Natalie Goldberg, Writing and a Reader’s Time…

With the help of Natalie Goldberg in her book, Thunder and Lightening: Cracking Open the Writer’s Craft, I learned how to purchase books that engage and feed my interest, and that entertain.

I read the first page. If putting the book back on the shelf causes distress, leaves me hungering to know more about what will happen with the characters then I purchase it.

If not, then it’s for me.

This method has never failed me.

It has also taught me much as a writer.

Just as the writer’s time cannot be wasted, so too the reader’s time holds utmost value.

But here is where it gets tricky.

In our efforts to fill the reader’s hunger for more to read, publishers, both traditional and self publishers somehow developed the idea, the belief, that the industry must provide more books and at a quicker pace.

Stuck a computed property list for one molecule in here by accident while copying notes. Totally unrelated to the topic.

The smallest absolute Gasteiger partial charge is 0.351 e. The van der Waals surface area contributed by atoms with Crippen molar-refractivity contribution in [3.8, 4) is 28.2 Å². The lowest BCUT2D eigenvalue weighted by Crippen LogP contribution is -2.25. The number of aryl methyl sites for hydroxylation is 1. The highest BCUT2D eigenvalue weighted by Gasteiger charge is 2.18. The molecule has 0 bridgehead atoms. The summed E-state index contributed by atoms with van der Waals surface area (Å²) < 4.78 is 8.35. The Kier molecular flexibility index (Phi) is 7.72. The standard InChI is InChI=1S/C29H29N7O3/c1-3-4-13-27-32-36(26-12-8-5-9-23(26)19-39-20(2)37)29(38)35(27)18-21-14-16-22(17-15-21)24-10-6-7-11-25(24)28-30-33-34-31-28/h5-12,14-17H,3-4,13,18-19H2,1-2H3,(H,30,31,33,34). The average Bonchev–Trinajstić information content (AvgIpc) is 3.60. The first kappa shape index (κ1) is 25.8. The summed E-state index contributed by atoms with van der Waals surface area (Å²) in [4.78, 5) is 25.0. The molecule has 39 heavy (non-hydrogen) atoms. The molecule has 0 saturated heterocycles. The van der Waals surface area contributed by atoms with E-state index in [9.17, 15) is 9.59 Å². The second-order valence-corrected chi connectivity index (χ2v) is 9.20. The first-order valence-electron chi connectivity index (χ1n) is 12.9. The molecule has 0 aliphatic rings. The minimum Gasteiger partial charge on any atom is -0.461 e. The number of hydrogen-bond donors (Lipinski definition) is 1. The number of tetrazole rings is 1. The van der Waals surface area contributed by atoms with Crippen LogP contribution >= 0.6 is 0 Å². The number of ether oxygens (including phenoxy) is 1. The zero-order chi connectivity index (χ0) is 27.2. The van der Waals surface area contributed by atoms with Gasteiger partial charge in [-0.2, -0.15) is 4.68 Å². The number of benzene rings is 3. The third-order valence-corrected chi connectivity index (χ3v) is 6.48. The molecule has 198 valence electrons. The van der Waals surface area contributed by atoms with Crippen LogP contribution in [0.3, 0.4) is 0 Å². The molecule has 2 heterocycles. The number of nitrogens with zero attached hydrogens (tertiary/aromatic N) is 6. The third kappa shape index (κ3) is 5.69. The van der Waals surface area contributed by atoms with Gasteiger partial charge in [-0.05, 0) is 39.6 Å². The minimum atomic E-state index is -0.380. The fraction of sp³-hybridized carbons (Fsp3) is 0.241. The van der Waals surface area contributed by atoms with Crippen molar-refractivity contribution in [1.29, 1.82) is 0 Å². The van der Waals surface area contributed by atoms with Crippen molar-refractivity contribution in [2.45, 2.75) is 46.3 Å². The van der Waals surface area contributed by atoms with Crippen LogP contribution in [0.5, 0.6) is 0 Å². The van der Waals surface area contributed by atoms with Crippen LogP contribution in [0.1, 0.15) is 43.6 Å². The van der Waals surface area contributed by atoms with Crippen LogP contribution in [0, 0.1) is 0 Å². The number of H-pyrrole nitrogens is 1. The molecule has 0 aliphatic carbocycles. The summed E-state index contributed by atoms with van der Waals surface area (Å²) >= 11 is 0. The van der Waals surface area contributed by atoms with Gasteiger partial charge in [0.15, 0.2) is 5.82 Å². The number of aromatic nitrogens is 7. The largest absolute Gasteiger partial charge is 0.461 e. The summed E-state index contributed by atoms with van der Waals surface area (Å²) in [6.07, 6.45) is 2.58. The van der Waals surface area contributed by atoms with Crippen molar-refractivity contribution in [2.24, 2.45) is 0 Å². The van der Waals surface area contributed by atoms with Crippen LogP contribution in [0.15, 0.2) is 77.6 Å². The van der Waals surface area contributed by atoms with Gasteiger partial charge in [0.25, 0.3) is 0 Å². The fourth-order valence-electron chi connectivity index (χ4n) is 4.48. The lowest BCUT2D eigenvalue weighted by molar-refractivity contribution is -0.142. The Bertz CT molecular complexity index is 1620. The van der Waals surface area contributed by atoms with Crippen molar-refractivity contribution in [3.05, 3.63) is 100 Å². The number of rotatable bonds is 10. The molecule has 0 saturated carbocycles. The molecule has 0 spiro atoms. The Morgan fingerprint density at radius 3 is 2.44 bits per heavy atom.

Quickly written, these books are often of poor quality. On a treadmill of trying with all their might to honor publishing contracts into which they have entered writers and authors face burnout.

The best books are written in their own time, not according to the desires and hunger of the readers, the need to maintain a bottom line, or worse yet, the need for publicity, exposure and fame.

The best books emerge from writers surrendering ourselves to the process, a process of undergoing transformation as we create that for which our soul hungers.

Ann Patchett says, “Sometimes to read the book you desire or want, you must write it.”

Toni Morrison clarifies this even more. “I wrote my first book so I could read it.”

~ by Anjuelle Floyd on April 14, 2010.

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